How to Calculate Tax-Free and Taxable IRA Withdrawals

If you haven't filed Form 8606 with the IRS to track your nondeductible IRA contributions over the years, it will take a bit of detective work.

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Question: I am trying to figure out how much I'll owe in taxes when I roll over some money from my traditional IRA to a Roth. I made some nondeductible contributions to the IRA a while back, so some of that money has already been taxed. How do I figure out the tax bill on the rollover?

Answer: If you made some nondeductible contributions to a traditional IRA, then a portion of any rollover or withdrawal will be tax-free. The tax-free amount is based on the ratio of nondeductible contributions to the total balance of all of your traditional IRAs. For example, if you made $5,000 in nondeductible contributions and your total balance in all of your traditional IRAs is $100,000, then 5% of any rollover or withdrawal will be tax-free.

You should have filed Form 8606 for every year you made nondeductible IRA contributions. On this form, you report that year's nondeductible contribution plus a running total of nondeductible contributions made through the years (which is your tax basis in your traditional IRA). You're supposed to file Form 8606 by the tax-filing deadline for the year you made the contribution, but many people don't realize they need to file the form because the contribution wasn't deductible. See Instructions for Form 8606 for more information about filing the form.

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You will need to do some detective work if you don’t have the forms or you haven't kept them up through the years. IRA administrators should send out Form 5498 for every year you make a contribution. Many people frequently forget to keep Form 5498 because it usually arrives after they have filed their tax return. (The form must be sent by May 31 after the tax year of the contribution, so you should be receiving the form reporting 2017 contributions this month.) Form 5498 doesn't show whether your contribution was tax-deductible, but you can look at your old tax returns to see whether you deducted the contribution.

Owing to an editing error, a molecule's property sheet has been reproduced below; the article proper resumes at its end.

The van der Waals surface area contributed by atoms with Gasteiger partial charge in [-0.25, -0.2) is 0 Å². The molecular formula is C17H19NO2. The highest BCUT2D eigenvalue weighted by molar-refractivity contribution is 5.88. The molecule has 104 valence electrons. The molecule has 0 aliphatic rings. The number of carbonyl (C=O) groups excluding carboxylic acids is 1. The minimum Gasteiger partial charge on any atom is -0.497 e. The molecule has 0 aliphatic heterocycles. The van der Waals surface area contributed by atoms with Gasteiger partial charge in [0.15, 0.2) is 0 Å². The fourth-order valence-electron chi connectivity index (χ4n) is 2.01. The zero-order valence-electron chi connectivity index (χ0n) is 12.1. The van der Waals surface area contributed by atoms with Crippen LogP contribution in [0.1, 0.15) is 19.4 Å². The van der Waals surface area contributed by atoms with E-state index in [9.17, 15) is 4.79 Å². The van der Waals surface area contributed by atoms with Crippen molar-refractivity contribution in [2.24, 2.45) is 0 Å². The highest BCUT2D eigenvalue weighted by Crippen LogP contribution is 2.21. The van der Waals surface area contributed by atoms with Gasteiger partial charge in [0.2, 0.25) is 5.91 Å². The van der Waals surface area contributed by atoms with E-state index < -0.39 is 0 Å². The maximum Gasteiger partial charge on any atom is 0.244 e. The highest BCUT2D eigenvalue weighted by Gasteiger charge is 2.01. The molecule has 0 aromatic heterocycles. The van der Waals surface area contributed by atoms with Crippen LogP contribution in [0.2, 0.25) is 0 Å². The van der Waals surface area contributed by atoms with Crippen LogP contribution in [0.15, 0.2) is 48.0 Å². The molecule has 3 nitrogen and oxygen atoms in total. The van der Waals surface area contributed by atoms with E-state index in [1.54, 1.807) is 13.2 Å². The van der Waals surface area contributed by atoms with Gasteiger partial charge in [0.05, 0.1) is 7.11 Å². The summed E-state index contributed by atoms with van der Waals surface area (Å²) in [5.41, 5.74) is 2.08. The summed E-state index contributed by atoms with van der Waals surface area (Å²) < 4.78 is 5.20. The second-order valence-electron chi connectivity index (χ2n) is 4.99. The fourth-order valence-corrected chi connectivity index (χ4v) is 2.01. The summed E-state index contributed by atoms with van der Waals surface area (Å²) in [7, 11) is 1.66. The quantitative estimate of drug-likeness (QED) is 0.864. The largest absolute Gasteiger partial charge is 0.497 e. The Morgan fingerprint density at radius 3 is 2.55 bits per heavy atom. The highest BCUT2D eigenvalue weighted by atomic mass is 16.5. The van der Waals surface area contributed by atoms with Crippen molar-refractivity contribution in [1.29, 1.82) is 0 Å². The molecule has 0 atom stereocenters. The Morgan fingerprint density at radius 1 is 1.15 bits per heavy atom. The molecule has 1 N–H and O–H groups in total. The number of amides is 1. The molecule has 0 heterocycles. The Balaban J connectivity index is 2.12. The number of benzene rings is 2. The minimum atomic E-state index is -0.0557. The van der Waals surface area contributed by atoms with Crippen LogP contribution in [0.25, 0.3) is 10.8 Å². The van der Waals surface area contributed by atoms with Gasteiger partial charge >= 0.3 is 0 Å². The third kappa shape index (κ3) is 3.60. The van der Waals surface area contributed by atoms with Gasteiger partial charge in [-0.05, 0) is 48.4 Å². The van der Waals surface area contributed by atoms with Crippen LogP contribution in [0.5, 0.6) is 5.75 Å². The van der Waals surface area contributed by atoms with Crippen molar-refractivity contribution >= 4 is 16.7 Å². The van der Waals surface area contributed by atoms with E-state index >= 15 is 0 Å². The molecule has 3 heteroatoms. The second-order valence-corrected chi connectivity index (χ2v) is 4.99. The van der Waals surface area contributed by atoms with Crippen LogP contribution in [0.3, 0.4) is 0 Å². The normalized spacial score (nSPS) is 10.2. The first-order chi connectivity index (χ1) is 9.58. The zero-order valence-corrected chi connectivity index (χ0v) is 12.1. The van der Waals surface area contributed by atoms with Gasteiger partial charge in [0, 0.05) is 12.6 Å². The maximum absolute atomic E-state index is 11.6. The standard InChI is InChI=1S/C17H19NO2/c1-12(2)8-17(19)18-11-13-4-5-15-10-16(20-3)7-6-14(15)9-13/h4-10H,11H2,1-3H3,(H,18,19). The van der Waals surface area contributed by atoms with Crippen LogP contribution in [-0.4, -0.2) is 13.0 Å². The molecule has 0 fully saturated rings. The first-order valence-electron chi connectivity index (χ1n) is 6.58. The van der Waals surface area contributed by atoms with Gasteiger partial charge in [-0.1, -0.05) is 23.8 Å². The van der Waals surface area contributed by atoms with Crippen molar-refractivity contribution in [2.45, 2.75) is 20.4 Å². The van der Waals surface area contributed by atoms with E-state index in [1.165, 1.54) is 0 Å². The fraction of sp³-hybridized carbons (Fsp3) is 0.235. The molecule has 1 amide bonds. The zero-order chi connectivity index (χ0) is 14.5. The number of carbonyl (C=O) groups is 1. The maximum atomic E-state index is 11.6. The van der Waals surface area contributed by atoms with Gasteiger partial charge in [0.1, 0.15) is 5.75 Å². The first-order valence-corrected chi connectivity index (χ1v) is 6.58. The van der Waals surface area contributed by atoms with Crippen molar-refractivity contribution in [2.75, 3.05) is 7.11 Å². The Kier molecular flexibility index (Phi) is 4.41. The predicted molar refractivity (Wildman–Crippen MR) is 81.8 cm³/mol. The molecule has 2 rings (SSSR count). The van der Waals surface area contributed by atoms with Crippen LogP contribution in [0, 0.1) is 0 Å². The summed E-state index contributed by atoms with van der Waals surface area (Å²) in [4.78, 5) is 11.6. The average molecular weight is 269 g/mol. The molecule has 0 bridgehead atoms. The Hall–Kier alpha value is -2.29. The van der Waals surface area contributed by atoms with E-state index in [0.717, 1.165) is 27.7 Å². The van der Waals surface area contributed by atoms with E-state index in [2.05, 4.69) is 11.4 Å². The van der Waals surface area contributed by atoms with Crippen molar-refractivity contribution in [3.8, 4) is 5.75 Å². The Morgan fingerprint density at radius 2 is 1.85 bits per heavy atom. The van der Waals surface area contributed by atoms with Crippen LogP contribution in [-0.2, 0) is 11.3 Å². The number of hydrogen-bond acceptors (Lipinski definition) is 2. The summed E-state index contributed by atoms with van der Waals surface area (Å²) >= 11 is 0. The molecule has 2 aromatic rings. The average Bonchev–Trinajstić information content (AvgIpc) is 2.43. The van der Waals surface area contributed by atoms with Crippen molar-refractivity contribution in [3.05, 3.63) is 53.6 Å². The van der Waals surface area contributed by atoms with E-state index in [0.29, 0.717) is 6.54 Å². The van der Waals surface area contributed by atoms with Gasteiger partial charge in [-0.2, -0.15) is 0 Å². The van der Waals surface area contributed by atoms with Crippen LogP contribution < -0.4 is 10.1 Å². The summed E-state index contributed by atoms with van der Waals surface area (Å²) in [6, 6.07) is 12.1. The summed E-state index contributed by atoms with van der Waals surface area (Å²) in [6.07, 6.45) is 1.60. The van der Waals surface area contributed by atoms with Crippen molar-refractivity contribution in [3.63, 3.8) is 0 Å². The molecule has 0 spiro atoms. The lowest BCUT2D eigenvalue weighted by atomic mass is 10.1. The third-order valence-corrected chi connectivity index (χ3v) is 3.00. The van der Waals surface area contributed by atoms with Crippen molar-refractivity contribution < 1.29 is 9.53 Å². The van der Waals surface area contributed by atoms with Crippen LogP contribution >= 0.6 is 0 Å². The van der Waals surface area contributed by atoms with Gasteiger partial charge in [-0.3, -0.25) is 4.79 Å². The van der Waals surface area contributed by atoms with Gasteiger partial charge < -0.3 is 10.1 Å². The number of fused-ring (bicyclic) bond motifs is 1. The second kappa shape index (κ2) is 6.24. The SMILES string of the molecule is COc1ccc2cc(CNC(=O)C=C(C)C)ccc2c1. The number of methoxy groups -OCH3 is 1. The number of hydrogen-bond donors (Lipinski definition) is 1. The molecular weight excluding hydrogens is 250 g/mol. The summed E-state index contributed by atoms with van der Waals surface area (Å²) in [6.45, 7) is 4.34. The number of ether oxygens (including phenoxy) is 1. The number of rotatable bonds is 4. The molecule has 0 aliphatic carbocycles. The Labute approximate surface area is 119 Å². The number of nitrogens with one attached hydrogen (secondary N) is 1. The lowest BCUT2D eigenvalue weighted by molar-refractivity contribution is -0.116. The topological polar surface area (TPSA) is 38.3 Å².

If you don't have Form 5498, look back at your brokerage statements for the IRA to see if you have any other records of contributions. "If you have had the same IRA custodian forever, they may be able to help you determine which years you made a contribution of any sort, but they do not track whether it was deductible or not," says Morris Armstrong, an enrolled agent in Cheshire, Conn. (enrolled agents can represent taxpayers before the IRS). If you don't have your old tax returns, you can order a transcript from the IRS for the past three years free, or you can order copies of full tax returns for $50 apiece. Use Form 4506 to order an old tax return.

All this effort can be worth it if you made a lot of nondeductible contributions. Steven Hamilton, an enrolled agent in Chicago and Spring Hill, Fla., recently helped a client reconstruct records to find nondeductible contributions going back to 1994. That will help her save more than $1,000 each year in taxes on her withdrawals.

It's not too late to get your records in order if you haven't kept up with them through the years. File a Form 8606 for each of the missing years so that the records will be there when you take withdrawals. Also, because IRAs are held individually rather than jointly, you and your spouse must file separate forms if both of you made nondeductible IRA contributions.

For more information about tax records to keep and toss, see When It's Safe to Shred Your Tax Records.

Kimberly Lankford
Contributing Editor, Kiplinger's Personal Finance

As the "Ask Kim" columnist for Kiplinger's Personal Finance, Lankford receives hundreds of personal finance questions from readers every month. She is the author of Rescue Your Financial Life (McGraw-Hill, 2003), The Insurance Maze: How You Can Save Money on Insurance -- and Still Get the Coverage You Need (Kaplan, 2006), Kiplinger's Ask Kim for Money Smart Solutions (Kaplan, 2007) and The Kiplinger/BBB Personal Finance Guide for Military Families. She is frequently featured as a financial expert on television and radio, including NBC's Today Show, CNN, CNBC and National Public Radio.